JDR Vol.16 No.2 pp. 250-262
doi: 10.20965/jdr.2021.p0250


Making Evacuation Routine Behavior: Impact of Experiencing Severe Flood Damage on Recognition and Advance Evacuation Behavior

Masato Tanaka and Minori Shimomura

Department of Regional Development Studies, Otemon Gakuin University
2-1-15 Nishi-ai, Ibaraki, Osaka 567-8502, Japan

Corresponding author

July 30, 2020
November 30, 2020
February 1, 2021
evacuation, flood, sediment disaster, daily routine, 2014 Hiroshima Heavy Rain Disaster

This study analyzes the impact of experiencing a disaster on subsequent risk recognition and evacuation behavior using data collated from the interview of victims of the flood and landslides that followed the 2014 Hiroshima Heavy Rain Disaster. The high accuracy of the storm and flood damage prediction system has made it possible to limit human casualties by routinizing advance evacuation behavior. The study explores conditions for the routinization of evacuation behavior and its findings are as follows: (i) a series of experiences such as timing of incidental awareness, evacuation, housing damage, and human damage define the damage recognition of each victim. The difference between each damage recognition has different influences on their post-disaster risk recognition and behaviors; (ii) experiencing severe disasters generally enhances disaster risk recognition. However, whether it promotes advanced evacuation behavior is dependent on the magnitude of the damage and pre-disaster risk recognition. If risk recognition is ambiguous, the effect of the experience is minimal even if the damage is severe; (iii) for disaster victims to inculcate an evacuation behavior in preparation for the next disaster, they must first have clear pre-disaster risk recognition mechanisms. It is also necessary to have a reliable destination that is incorporated into the daily life of the residents, which can serve as an evacuation site.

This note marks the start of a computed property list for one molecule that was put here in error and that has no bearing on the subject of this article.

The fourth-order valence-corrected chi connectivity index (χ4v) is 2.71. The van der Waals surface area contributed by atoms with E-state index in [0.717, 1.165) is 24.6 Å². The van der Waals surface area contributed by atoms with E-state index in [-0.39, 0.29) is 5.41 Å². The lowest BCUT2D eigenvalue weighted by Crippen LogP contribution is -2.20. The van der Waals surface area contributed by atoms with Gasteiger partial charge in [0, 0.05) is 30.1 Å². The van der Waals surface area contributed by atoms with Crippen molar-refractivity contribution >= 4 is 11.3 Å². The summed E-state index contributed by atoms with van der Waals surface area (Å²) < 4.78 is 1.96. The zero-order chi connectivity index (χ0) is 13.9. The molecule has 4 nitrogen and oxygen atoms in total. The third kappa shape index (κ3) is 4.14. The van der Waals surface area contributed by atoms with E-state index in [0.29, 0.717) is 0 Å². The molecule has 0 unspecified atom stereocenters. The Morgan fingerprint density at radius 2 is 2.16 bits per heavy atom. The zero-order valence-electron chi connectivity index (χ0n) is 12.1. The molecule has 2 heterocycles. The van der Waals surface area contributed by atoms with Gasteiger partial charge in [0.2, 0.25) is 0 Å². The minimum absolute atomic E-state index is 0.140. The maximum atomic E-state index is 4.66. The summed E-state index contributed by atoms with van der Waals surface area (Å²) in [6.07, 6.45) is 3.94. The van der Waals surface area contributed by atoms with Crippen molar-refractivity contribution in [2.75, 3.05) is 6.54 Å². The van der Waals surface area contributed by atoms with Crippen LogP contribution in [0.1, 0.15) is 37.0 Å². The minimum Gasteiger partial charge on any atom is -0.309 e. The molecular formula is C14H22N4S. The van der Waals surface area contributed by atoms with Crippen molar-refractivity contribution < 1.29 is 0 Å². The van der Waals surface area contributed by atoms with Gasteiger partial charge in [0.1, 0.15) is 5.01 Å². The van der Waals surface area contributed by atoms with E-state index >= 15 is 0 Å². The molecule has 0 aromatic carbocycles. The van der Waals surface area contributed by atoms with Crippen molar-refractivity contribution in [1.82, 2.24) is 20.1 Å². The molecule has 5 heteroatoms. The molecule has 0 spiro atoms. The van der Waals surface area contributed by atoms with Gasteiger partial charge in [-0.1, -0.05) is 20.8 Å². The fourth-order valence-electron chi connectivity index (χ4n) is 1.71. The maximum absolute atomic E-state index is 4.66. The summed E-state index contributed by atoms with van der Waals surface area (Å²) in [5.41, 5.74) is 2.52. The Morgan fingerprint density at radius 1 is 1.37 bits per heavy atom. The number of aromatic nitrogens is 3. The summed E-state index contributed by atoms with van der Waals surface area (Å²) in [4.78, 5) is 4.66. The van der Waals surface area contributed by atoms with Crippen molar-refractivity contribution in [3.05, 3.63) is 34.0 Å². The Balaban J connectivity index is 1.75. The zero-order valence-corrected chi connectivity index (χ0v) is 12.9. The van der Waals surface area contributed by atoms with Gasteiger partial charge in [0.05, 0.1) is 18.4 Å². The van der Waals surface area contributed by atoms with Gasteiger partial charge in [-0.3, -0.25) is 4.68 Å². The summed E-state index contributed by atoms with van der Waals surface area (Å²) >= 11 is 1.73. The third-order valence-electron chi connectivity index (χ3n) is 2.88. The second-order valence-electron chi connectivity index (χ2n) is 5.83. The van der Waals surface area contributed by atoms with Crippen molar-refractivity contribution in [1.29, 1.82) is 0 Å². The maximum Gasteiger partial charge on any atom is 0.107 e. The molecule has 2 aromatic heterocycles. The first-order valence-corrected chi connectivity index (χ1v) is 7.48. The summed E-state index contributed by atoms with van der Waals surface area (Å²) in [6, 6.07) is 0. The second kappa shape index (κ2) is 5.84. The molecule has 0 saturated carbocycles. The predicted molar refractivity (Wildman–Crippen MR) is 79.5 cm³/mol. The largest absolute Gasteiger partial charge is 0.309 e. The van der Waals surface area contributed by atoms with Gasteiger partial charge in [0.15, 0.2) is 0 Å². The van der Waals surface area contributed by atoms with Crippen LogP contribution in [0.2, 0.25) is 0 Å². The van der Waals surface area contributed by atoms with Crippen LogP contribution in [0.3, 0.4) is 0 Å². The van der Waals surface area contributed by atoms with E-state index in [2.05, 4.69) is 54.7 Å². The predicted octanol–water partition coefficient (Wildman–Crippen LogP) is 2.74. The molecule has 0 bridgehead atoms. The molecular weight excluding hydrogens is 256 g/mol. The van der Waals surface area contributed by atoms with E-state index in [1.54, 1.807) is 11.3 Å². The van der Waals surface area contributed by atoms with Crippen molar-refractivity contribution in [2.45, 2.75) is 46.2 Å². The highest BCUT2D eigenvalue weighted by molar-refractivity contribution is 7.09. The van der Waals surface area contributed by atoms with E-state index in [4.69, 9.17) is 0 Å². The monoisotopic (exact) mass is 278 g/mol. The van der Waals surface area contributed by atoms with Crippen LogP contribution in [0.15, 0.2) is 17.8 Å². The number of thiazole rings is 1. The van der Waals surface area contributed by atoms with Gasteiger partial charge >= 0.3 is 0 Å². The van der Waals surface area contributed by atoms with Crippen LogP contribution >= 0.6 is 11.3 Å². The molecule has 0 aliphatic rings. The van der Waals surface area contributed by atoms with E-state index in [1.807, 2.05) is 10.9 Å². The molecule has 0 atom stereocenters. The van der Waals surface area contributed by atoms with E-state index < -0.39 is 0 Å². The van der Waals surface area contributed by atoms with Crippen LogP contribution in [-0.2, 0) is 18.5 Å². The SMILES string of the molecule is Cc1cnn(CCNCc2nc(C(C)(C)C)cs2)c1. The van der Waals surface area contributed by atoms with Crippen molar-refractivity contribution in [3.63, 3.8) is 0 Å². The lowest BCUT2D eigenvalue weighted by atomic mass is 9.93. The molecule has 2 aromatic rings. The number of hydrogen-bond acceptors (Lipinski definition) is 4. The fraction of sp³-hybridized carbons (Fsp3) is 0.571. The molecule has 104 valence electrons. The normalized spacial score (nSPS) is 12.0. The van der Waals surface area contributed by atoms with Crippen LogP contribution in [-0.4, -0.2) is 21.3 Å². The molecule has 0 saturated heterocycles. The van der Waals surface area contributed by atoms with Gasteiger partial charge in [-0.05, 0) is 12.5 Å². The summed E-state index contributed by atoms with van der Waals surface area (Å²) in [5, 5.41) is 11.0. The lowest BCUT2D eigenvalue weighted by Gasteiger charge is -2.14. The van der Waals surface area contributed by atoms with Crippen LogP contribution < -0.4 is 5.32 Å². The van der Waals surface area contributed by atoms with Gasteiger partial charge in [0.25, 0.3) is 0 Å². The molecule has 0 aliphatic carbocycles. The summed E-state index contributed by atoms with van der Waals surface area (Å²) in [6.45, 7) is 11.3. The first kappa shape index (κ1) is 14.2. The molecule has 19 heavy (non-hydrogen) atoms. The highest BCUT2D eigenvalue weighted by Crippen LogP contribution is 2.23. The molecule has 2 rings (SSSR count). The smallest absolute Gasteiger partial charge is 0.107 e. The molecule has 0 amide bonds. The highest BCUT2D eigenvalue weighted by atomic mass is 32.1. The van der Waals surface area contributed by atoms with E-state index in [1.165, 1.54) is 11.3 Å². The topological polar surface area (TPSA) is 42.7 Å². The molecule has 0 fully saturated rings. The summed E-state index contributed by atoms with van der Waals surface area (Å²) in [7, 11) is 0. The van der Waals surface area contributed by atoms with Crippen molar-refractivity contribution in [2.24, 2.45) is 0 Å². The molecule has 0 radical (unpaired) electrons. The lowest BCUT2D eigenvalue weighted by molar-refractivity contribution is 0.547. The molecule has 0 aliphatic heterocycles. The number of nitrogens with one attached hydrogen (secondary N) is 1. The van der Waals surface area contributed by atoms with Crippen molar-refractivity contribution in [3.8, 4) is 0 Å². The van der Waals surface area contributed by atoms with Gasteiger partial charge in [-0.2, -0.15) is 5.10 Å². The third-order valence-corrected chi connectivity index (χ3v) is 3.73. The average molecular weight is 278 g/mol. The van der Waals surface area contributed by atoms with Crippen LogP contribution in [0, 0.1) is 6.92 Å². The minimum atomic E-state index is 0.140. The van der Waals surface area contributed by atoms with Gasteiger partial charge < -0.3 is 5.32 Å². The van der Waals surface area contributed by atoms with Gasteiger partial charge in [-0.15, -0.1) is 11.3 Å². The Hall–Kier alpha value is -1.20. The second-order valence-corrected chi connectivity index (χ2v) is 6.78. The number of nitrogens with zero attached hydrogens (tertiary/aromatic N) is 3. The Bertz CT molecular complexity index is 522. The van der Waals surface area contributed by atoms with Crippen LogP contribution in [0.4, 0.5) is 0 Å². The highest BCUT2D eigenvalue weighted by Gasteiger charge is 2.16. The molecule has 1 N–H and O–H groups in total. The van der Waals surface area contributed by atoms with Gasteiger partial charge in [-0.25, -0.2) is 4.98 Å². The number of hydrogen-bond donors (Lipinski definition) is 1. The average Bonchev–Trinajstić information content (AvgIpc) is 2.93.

Cite this article as:
Masato Tanaka and Minori Shimomura, “Making Evacuation Routine Behavior: Impact of Experiencing Severe Flood Damage on Recognition and Advance Evacuation Behavior,” J. Disaster Res., Vol.16, No.2, pp. 250-262, 2021.
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Last updated on Mar. 01, 2021